Copper River Delta, Alaska
The Copper River winds between the rugged Chugach Mountains and meets the Gulf of Alaska just east of the coastal community of Cordova. Along with the town's remote location, the prized Sockeye and King Salmon that return each year drive the town's economy and give Cordova a unique Alaskan flavor.
The Copper River runs 287 miles through Southcentral Alaska from the headwaters in the Alaska Range to the tidal mudflats bordering the Gulf of Alaska. Linked to five other glacial rivers and their wetlands on the perimeters of the Copper River, the Delta forms the largest continuous wetland on the North Pacific coast.
Tidal flats and sloughs, saltwater marshes, estuaries, freshwater ponds, and waterlogged muskeg (peat soils) of the Copper River Delta compose this vast interwoven wetland of 700,000 acres. The Copper River Delta provides abundant vegetation and endless mud flats for shorebirds and other animals to feast.
Five to seven million shorebirds visit the Copper River Delta every spring. The Delta has 36 species of shorebirds, primarily Western Sandpipers and Dunlins. South of the marshes of the Delta, the tidal mud flats present migrating birds with tasty, energy-rich morsels like pink Macoma clams and marine worms. Some shorebirds remain on the Delta to breed, but most head further north to other Alaskan wetlands. The Copper River Delta is a major stopover site in the western hemisphere, making this wetland a vital link in the chain of wetlands.
In the summer months, "The Copper" carries a million metric tons of sediment each day and dumps it along its meandering journey to the sea. The Copper adds more sediment to the Pacific Ocean than any other source. Six glacial rivers contribute to the Copper River's enormous load, which has formed over thousands of years the 600-foot deep mud flats at its mouth. These mud flats offer shorebirds a feast of mollusks and other invertebrates living beneath the surface.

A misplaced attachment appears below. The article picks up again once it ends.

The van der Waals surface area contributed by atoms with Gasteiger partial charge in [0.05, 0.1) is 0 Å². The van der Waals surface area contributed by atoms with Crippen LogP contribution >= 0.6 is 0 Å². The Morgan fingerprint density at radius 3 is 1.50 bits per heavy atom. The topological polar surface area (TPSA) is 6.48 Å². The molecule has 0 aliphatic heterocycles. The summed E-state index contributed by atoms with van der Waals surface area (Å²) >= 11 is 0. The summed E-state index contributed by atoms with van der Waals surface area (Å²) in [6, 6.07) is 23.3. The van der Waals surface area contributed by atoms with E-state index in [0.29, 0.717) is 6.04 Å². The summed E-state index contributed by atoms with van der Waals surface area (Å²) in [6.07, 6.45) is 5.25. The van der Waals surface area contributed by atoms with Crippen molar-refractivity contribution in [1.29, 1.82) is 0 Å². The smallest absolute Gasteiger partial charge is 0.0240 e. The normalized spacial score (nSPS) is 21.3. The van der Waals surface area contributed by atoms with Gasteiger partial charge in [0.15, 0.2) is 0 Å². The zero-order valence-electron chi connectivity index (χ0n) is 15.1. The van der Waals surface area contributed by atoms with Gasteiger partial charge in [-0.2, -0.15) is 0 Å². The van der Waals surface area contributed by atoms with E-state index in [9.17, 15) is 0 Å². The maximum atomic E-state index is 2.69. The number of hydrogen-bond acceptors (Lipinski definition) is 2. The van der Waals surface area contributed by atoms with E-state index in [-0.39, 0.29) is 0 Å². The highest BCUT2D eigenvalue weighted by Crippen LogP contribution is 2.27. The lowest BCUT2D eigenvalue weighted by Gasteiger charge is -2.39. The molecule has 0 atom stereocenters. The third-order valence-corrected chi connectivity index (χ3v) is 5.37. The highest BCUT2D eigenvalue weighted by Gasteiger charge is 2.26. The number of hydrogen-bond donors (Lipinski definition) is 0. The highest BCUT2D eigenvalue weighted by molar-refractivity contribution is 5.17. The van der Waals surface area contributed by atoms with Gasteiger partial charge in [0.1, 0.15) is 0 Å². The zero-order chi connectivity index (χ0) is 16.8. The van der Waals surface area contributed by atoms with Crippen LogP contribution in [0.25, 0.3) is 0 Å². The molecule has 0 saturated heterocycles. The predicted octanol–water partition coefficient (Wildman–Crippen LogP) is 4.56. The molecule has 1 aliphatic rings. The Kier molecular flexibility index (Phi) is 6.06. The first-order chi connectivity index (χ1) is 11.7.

The Cordova Ranger District of the U.S. Forest Service manages this magnificent wetland habitat primarily for fish and wildlife. The savored salmon runs of the Copper River depend on the cold, silty waters as a highway to the streams where they hatched and will lay the eggs of the next generation. In addition, brown bear, black bear, moose, wolves, coyotes, mountain goat, sheep, Stellar sea lions, trumpeter swans, and three species of amphibians make the Copper River Delta their home.
(From Migration Science and Mystery: A Distance Learning Adventure: http://migration.pwnet.org/stopovers/cordova_where.php)